We do not know for sure from where the settlers came to Mehrgadh; and why. One reason could be, as said above, its potential for farming and herding. Just before 7,000 BCE, the melting of ice had reached its maximum and temperatures had more or less stabilised. This could have made the Kachi-Bolan Plain and the Greater Indus Valley beyond it, a ‘greener pasture’ worth exploring. The fact that they remained settled there, and carried on farming and animal herding, for over six thousand years after 7,000 BCE, reinforces the belief that it was this that had attracted them; for almost two thousand years the settlement seems to have remained rural; it is only after 4,000 BCE that we see significant signs of urbanisation, peaking around 2,500 BCE.
There are two broad possibilities that suggest themselves as for the origin of the farmers of Mehrgadh: one, they could have come from the sub-Himalayan Gangetic plain which connected to the Greater Indus Valley on the west; or, two, they could have come from across the Bolan Pass, from the foothills of the Zagros Mountains; beyond these mountains lay the Tigres-Euphrates basin, the heart of the Fertile Crescent. Both were populated by early anatomically modern humans. The Out of Africa dispersal by the northern route is supposed to have taken the AMH to what would eventually be the Fertile Crescent, and thence to the Near East [Wurz, 2012: Out Of Africa, The Nile Valley And The Northern Route, in South African Archaeological Bulletin, 67, 169]. On the other hand, the OoA dispersal by the southern route could have taken them to the Gangetic plain and thence to the peninsular India [Forster et al, 2005: Did Early Humans Go North or South, in Science, Vol 308, 965].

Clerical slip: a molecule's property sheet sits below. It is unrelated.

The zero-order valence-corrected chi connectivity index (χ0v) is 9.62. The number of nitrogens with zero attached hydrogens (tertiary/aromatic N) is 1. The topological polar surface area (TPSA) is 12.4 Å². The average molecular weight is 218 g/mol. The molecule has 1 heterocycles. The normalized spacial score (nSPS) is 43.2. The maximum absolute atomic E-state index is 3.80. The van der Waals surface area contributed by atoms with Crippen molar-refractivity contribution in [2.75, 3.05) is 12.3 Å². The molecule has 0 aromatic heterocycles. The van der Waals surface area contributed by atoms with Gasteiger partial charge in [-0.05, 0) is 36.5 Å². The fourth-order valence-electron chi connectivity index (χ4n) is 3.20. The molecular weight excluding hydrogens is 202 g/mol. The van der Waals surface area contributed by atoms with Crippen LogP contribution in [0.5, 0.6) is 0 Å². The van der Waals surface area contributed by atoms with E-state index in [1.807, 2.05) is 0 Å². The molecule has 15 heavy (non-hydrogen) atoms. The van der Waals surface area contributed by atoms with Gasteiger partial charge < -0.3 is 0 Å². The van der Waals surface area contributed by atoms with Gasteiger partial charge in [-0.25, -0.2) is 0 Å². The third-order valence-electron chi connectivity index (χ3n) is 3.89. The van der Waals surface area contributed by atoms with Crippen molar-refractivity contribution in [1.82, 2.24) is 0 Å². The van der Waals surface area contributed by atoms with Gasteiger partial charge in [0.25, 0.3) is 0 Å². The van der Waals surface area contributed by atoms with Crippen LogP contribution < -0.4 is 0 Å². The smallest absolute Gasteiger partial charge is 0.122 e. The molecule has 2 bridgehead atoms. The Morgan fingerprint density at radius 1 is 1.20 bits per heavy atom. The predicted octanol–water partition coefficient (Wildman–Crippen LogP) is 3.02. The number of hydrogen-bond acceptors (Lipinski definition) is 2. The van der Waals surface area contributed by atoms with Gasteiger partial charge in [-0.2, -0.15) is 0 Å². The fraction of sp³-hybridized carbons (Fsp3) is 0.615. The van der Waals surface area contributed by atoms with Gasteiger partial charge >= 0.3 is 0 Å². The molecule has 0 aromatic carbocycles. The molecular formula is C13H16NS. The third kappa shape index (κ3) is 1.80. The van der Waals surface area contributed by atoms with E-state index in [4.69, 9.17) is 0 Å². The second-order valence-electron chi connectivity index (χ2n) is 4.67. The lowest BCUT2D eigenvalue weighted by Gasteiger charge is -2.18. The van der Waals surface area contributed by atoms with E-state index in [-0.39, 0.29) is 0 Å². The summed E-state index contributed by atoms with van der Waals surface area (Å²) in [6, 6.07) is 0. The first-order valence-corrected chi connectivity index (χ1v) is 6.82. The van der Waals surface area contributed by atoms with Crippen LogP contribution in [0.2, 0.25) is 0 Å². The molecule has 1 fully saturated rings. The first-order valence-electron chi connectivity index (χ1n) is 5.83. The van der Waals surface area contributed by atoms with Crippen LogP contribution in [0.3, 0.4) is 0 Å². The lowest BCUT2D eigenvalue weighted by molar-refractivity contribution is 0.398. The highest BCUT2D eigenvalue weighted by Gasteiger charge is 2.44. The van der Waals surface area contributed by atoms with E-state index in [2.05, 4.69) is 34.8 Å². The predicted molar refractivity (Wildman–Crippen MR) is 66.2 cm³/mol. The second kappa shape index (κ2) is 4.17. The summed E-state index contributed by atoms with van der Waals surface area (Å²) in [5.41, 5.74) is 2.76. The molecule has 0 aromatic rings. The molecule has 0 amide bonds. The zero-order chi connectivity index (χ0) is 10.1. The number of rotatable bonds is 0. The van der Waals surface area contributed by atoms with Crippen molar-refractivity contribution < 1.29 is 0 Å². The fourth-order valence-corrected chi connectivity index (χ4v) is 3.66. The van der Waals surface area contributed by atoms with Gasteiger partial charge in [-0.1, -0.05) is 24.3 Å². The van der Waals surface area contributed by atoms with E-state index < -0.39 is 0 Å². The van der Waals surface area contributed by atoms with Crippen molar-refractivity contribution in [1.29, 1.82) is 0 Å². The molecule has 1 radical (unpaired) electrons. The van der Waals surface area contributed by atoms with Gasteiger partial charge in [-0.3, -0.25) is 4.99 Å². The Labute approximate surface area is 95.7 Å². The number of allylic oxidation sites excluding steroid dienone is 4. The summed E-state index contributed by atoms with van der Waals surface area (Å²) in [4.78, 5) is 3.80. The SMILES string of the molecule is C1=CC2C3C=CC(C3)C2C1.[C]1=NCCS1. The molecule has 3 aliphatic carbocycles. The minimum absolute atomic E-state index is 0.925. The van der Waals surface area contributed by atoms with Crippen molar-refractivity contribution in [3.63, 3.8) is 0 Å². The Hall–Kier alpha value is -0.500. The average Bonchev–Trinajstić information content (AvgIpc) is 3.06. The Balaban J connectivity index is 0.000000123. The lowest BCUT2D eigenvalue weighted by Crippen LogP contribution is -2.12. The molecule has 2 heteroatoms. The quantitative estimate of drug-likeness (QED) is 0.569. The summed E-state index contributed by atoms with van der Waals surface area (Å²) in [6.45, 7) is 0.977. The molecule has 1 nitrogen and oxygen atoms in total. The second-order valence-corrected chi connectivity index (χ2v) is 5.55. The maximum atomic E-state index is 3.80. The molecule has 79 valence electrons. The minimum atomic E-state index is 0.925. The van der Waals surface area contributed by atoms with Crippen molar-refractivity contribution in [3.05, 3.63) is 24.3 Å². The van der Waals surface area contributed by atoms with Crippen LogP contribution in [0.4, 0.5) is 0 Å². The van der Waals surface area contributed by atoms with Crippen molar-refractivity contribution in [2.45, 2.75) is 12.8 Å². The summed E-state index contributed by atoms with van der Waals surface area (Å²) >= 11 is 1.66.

At both the places – the Gangetic plain and the foothills of the Zagros Mountains – we have evidence of beginnings of agriculture around 9,000 BCE to 8,000 BCE; a gradual switchover from nomadic hunting-gathering to sedentary settlement and domestication of crops and animals. The first evidence for rice in South Asia comes from the site of Lahuradewa (50 kilometres to the south-east of Gorakhpur) in the eastern Uttar Pradesh, situated on an oxbow pond of Sarayu, a former Ganges tributary. Lahuradewa may have been occupied as early as 9,000 BCE; a direct date on rice confirms the date at 6,400 BCE; rice grains and chaff have been recovered from the early deposits; rice-type phytoliths and an increase in grass-type pollen found in a pollen core were dated to 6,000 BCE. There are, however, no other known sites in the Gangetic plains with such an antiquity; so the early domestication of rice in this region seems to have happened on a very small scale. Domesticated rice associated with this region shares key domestication mutations with East Asian japonica rice[Kingwell-Banham et al, 2015 : Early Agriculture in South Asia, in The Cambridge World History, Vol II, 273]. The beginning of the Neolithic in the eastern India is often placed at 3,500 BCE on the basis of typological similarities with other, better-dated parts of South Asia, though a few radiocarbon dates we have suggest a date of around 2,500 BCE [Kingwell-Banham et al, 2015: 277]. The earliest dates for the Neolithic of south India come from the sites of Kodekal, Utnur, and Watgal and date the earliest Neolithic settlements to 3,000 BCE; dates from Budihal, Brahmagiri and Piklihal place the start of Southern Neolithic at around 2,500 BCE [Kingwell-Banham et al, 2015: 282]. So, the possibility of Mehrgadh farmers having migrated from the east is restricted to just those from Lahuradewa in the eastern Gangetic plain.